Canadian report on downing of Ukraine plane dismissed by Iran

The report accusing Iran of being negligent and acting incompetent was dismissed by Tehran on the ground of being“highly politicized.

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A special Canadian forensic team published a report on Thursday, indicating that the downing of Ukrainian International Airlines flight 752 was not pre-planned. Yet, it stated that Iranian authorities did not investigate the incident adequately and failed to detect the Iranian officials who were responsible for the incident.

On Friday, the Iranian authorities issued a statement rejecting the Canadian report on the ground that the report is based on highly politicized prejudices. Speaking to local media, the Iranian deputy foreign minister for international and legal affairs, Mohsen Baharvand, said that Canada has no authority to conduct such a report on an air crash outside their jurisdiction.

Stressing that his country has fulfilled its obligations under international law, Baharvand added that Iranian authorities submitted sufficient documents and expertise for any required clarifications. In his speech, the Iranian deputy foreign minister also noted that “If this highly politicized and illegal behavior by Canada became the norm, all countries, even the civil aviation industry, would be the main victims.”

In April, Ontario’s Superior Court of Justice ruled that the downing of a Ukrainian plane was an “act of terrorism” committed by Iran. The court’s verdict was categorically rejected by Tehran. Foreign Ministry spokesperson, Saeed Khatibzadeh, said, “Everyone knows that the Canadian court is fundamentally not qualified to judge this aviation accident or potential negligence in an incident that is outside the territory and jurisdiction of Canada.”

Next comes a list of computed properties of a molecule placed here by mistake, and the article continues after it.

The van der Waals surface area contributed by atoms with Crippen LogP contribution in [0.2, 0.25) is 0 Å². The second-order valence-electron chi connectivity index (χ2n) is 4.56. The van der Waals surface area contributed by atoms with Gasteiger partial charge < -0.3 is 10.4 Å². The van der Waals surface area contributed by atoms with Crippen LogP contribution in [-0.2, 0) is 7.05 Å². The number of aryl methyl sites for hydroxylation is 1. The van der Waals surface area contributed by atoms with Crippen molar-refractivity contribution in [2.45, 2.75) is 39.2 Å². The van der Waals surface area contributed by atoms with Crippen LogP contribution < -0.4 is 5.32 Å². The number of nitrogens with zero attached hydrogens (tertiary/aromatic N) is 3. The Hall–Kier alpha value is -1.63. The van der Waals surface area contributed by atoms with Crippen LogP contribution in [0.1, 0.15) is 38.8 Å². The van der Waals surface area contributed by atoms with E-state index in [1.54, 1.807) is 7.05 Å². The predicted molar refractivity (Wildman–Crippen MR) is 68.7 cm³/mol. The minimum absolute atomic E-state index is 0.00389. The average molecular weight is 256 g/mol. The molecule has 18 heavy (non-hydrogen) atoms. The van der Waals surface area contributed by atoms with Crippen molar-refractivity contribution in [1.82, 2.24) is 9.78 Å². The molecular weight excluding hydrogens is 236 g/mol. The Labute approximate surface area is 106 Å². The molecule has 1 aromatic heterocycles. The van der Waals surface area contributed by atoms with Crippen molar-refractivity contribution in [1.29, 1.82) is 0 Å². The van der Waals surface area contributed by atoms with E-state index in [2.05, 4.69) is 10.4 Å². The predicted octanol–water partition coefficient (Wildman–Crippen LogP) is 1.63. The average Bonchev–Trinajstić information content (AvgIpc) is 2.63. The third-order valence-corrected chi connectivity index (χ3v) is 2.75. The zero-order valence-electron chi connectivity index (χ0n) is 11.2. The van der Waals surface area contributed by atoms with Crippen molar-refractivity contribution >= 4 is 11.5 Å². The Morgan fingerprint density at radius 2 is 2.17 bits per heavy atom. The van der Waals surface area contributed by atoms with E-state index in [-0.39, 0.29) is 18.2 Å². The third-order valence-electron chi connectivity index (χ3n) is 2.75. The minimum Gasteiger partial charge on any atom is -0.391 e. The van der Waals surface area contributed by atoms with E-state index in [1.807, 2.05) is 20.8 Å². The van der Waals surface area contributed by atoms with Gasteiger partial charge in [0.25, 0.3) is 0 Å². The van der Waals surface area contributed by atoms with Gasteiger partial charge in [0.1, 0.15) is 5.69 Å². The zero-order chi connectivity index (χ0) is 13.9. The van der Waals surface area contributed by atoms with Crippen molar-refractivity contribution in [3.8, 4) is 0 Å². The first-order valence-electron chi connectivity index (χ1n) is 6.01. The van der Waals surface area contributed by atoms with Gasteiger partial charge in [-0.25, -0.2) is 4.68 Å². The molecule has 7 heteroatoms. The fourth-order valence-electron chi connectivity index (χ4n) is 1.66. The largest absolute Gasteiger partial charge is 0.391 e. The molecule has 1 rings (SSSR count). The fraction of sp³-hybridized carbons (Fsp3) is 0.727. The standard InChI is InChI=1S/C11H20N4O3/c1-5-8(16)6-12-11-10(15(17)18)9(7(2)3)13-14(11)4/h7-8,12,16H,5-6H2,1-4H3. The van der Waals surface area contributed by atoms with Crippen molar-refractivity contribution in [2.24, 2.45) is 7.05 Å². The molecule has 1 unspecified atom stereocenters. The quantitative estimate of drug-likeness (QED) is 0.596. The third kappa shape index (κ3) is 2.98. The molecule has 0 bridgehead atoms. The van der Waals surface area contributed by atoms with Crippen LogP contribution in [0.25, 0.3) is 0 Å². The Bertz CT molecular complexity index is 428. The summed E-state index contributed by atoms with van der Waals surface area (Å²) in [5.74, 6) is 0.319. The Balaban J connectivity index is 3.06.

A plane with flight number PS752, belonging to Ukraine Airlines, was shot down by missiles fired by the Islamic Revolutionary Guard Corps (IRGC) in January 2020. All 176 people, heading to Canada via Kyiv, lost their lives. Iranian authorities initially denied its involvement in the accident. But then partially confirmed its responsibility saying that it was an accident caused by “human error” related to the calibration of missile systems.

In December 2020, the Iranian cabinet decided to give compensation amounting to $150,000 for each of the families of the victims, without setting any timeline for the payments. Besides, Tehran’s military court announced in April that the indictments were completed and “officials who had responsibility in the incident would soon appear in court where the families of the victims would also be present.

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